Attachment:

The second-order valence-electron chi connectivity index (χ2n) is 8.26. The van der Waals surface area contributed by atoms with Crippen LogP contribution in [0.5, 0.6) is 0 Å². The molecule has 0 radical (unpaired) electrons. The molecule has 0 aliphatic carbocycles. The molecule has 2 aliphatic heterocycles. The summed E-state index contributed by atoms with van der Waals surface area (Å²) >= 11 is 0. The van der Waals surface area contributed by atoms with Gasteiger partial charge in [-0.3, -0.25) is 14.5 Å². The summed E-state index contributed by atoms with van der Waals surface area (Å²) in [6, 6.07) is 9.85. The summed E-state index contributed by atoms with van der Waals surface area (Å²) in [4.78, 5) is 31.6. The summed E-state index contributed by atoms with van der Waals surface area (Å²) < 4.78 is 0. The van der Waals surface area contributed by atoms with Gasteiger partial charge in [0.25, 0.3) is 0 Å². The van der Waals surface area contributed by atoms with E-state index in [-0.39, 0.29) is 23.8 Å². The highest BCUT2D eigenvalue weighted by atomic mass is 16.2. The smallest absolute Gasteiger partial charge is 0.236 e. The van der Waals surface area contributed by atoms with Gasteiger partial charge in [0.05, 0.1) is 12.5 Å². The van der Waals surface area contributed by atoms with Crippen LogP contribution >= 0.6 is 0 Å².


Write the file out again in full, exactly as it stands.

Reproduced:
The second-order valence-electron chi connectivity index (χ2n) is 8.26. The van der Waals surface area contributed by atoms with Crippen LogP contribution in [0.5, 0.6) is 0 Å². The molecule has 0 radical (unpaired) electrons. The molecule has 0 aliphatic carbocycles. The molecule has 2 aliphatic heterocycles. The summed E-state index contributed by atoms with van der Waals surface area (Å²) >= 11 is 0. The van der Waals surface area contributed by atoms with Gasteiger partial charge in [-0.3, -0.25) is 14.5 Å². The summed E-state index contributed by atoms with van der Waals surface area (Å²) in [6, 6.07) is 9.85. The summed E-state index contributed by atoms with van der Waals surface area (Å²) in [4.78, 5) is 31.6. The summed E-state index contributed by atoms with van der Waals surface area (Å²) < 4.78 is 0. The van der Waals surface area contributed by atoms with Gasteiger partial charge in [0.25, 0.3) is 0 Å². The van der Waals surface area contributed by atoms with E-state index in [-0.39, 0.29) is 23.8 Å². The highest BCUT2D eigenvalue weighted by atomic mass is 16.2. The smallest absolute Gasteiger partial charge is 0.236 e. The van der Waals surface area contributed by atoms with Gasteiger partial charge in [0.05, 0.1) is 12.5 Å². The van der Waals surface area contributed by atoms with Crippen LogP contribution >= 0.6 is 0 Å².